Sexuality isn't natural: it's a cultural construction. It relates to a psychosomatic apparatus constructed collectively through language and image, supported by norms and social controls that modulate and fashion desire. Therefore, the relationship between sexuality and pornography isn't of the order of representation, but of production. Feminist critic Teresa de Lauretis asserts that, in modernity, photography and cinema function as authentic technologies of sex and sexuality: they produce the differences of sex and sexuality that they claim to represent. Porn doesn't depict a sexuality that precedes it, but is rather (alongside medical, juridical, literary, and other discourses) one of the devices that construct the epistemological framework and trace the boundaries within which sexuality appears as visible. 

Sexuality resembles cinema. It's made of fragments of space-time, abrupt changes of shot, backlit sequences, opening shots, high- and low-angle shots, bird's-eye shots, zooms, voiceovers...desire, locked in the editing room, cuts, colors, reorganizes, equalizes, and assembles. With the invention of the audiovisual industry, this process that takes place in the private neuronal system (others will say unconscious) assumes a collective, public, and political dimension. The audiovisual industry is the political editing room where public sexuality has been invented, produced, and broadcast as a visible image since the end of the nineteenth century. 

Since the '60s of the last century, we've witnessed what we could call an assault from the editing room on the part of the politico-visual minorities whose practices, bodies, and desire have been, until now, constructed cinematographically as pathological. Until this time, women and sexual and racial minorities didn't have access to the editing room. They were simple objects of representation: little by little they have become subjects. Again, when I speak of minorities, I don't refer to a number but to an index of sub-alterity. Heterosexual women, for example, were and in part remain a politico-visual minority, since femininity as an image has been constructed as an effect of the hetero-normative gaze. Feminist (Trinh T. Minh-ha), experimental lesbian (Barbara Hammer), or experimental 'queer' (Freak Orlando by Ulrike Ottinger or Dandy Dust by Hans Scheirl) films don't seek to represent the authentic sexuality of women, lesbians, or gays, but to produce visual counter-fictions capable of calling into question the dominant modes of picturing norm and deviation. In the same way, the post-porno, transfeminist, and crip 'nouvelle vague', made above all with video (Eric Pussboy, Abigail Gnash, Lucie Blush, Courtney Trouble, Virginie Despentes, Gaspar Noe, Post-Op, Del LaGrace Volcano, YesWeFuck...), doesn't seek to represent the truth of sex but to question the cultural limits that separate pornographic and non-pornographic representation, as well as the visual codes that determine the normality or pathology of a body or a practice.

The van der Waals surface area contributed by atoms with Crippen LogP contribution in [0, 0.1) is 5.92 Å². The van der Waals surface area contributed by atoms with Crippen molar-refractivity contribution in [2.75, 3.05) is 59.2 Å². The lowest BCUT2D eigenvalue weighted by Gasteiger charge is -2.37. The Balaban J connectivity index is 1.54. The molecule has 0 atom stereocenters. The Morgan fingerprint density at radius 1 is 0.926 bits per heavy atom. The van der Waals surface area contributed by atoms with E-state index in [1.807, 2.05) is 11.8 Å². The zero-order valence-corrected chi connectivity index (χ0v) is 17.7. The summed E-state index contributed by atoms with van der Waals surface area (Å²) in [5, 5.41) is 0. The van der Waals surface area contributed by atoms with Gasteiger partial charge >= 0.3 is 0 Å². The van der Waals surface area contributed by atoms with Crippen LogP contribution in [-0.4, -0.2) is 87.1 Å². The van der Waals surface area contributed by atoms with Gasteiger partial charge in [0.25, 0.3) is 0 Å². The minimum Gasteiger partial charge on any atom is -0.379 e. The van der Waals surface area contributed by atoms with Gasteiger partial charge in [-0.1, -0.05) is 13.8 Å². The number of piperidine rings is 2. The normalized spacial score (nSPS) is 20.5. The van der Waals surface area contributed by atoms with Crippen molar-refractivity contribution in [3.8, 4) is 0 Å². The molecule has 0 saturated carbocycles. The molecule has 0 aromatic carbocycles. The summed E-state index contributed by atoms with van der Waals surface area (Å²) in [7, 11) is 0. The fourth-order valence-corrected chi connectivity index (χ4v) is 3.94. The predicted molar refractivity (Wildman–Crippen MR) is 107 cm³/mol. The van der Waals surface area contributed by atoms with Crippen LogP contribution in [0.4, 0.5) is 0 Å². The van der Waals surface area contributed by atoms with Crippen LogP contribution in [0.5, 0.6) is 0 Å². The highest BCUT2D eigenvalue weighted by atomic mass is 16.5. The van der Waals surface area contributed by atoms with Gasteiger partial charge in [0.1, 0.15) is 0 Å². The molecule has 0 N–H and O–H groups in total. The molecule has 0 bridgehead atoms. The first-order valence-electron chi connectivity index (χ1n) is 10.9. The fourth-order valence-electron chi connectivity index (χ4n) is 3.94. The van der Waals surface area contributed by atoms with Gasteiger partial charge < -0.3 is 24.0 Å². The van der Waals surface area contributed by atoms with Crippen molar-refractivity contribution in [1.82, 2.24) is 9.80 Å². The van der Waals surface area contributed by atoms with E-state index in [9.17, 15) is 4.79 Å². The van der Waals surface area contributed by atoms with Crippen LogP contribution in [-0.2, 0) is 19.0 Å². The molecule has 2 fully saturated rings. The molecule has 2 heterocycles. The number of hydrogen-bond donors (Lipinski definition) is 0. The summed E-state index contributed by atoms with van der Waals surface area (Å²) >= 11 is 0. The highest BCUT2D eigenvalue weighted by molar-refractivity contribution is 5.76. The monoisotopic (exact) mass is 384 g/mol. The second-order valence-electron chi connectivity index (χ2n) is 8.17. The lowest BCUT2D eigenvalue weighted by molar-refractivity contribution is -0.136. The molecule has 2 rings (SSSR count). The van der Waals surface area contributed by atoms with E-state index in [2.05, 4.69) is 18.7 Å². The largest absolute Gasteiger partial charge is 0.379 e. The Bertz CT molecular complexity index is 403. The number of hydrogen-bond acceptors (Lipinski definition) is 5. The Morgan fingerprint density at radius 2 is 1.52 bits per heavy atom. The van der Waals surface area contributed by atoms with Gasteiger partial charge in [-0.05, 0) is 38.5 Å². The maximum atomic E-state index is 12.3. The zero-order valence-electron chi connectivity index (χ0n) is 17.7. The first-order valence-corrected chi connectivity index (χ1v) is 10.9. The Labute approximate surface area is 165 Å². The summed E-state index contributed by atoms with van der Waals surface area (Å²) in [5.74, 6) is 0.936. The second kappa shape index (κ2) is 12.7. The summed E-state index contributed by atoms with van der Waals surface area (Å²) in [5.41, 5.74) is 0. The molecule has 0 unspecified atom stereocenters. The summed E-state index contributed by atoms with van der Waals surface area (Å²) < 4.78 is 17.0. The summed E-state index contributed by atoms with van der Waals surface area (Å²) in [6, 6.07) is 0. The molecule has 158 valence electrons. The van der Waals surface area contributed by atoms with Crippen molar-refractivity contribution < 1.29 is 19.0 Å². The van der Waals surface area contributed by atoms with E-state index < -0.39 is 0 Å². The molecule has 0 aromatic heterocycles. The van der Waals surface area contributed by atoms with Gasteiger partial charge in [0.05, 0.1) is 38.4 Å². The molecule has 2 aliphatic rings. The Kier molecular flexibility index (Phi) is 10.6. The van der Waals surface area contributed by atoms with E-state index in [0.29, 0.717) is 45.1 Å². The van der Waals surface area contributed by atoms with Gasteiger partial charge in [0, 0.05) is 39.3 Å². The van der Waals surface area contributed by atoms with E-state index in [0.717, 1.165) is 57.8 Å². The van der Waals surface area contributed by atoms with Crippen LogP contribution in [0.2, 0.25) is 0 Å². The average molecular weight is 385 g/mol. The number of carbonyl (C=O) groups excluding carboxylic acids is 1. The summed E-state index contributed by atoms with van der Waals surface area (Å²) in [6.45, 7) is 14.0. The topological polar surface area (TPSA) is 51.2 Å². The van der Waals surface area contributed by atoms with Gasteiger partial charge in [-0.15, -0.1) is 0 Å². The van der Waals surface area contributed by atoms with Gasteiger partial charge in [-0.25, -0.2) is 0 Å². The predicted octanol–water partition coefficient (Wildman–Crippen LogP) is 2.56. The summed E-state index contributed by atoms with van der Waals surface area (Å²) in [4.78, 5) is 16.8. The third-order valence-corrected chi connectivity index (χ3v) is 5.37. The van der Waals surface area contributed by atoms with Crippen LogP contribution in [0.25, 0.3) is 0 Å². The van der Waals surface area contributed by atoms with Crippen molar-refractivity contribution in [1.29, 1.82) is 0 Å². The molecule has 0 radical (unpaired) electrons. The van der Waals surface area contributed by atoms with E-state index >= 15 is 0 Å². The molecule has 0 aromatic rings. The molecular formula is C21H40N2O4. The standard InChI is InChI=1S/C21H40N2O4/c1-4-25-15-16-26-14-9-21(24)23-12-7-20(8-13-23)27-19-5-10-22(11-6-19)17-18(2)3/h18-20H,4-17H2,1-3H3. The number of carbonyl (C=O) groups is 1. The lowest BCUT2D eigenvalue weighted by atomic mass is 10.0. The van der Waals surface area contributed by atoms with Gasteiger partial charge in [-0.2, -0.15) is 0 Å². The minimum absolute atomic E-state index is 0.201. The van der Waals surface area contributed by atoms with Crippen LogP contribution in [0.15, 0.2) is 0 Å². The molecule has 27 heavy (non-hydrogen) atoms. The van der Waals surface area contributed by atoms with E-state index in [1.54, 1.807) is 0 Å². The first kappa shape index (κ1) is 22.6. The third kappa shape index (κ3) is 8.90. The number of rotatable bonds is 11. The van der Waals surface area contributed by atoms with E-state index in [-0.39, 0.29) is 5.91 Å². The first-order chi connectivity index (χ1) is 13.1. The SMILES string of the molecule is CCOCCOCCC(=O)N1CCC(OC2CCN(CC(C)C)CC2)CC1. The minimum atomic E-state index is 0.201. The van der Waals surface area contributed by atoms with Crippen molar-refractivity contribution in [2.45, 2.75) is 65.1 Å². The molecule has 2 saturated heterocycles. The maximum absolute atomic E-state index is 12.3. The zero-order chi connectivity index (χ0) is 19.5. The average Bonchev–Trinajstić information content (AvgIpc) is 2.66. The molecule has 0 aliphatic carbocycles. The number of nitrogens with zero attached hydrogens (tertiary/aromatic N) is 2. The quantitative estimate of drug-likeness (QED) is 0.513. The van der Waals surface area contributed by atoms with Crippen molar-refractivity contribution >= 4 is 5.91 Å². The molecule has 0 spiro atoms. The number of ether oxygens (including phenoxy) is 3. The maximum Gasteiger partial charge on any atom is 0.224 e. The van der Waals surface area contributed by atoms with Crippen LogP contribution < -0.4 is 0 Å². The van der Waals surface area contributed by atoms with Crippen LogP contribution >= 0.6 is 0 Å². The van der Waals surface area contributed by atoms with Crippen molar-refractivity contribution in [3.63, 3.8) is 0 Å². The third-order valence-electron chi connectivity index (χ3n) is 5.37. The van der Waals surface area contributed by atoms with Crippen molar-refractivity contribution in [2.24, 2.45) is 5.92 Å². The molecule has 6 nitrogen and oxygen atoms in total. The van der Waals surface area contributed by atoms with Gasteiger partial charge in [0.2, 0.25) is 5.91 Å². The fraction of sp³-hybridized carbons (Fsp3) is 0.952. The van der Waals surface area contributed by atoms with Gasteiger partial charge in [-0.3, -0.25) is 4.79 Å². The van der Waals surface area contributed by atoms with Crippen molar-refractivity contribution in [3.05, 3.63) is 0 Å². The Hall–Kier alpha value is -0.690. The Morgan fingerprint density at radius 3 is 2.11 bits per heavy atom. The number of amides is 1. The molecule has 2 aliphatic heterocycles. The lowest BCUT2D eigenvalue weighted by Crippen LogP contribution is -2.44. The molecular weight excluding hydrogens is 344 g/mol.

During the '80s and '90s, the anti-pornographic feminism of Andrea Dworkin and Catherine Mackinnon defined porn as a patriarchal and sexist language that precipitates violence against women's bodies ("porn is the theory, rape is the practice"). These arguments eclipsed the activism of pro-sex feminism that saw in the dissident representation of sexuality an opportunity for empowerment for women and sexual minorities. For their part, the feminist anti-porn movement, supported by conservative religious and pro-life movements, defended state censorship as the only means to protect women from pornographic violence. But how can one leave control of a technology of pleasure production in the hands of a patriarchal, sexist, and homophobic state?

The decisive matter, therefore, is not whether an image is a true or false representation of a particular (feminine, masculine, or other) sexuality, but who has access to the collective editing room in which fictions of sexuality are produced. That which an image shows us is not the truth (or falsehood) of the picture, but the ensemble of visual and political conventions of the society that views it. Here, the question, 'who?', points not to the individual subject but to the political construction of the gaze. The question is not whether a feminine porn is possible; rather, how can we modify visual hierarchies that we have constituted as subjects? How to displace the visual codes that historically have served to designate the normal or the abject?

It's this exercise of re-appropriating the technology of the production of sexuality that we call postpornographic. Postporno is not an aesthetic, but the assemblage of experimental productions that emerge from movements for the politico-visual empowerment of sexual minorities: pariahs of the pharmacopornographic system (bodies that work in the sex industry, prostitutes and porn actors and actresses, women dissenting against the heterosexual system, transgender bodies, lesbians, bodies with functional or psychic diversity) reclaiming the use of audiovisual devices for the production of sexuality. Postporno productions (the performative and audiovisual works of Annie Sprinkle and Elisabeth Stephens, COYOTE, Veronica Vera, Monika Treut, Linda Montano, Karen Finley, Maria Beatty, María Llopis, Emilie Jouvet, GoFist, Shu Lea Cheang, Diana Junyent Pornoterrorista) are a living archive of sexualities in resistance against the state's porno, mom and dad's porno, colonial porno, the standardized body's porno. It's a revolt in the editing room where desire is constructed.

Translated by Sam Smith

(*) Paul B. Preciado is a philosopher and transfeminist activist, professor of Philosophy of the Body at New York University and author of 'Counter-Sexual Manifesto', 'Testo Junkie', and 'Pornotopia', among other volumes.

Text shared from El Mundo.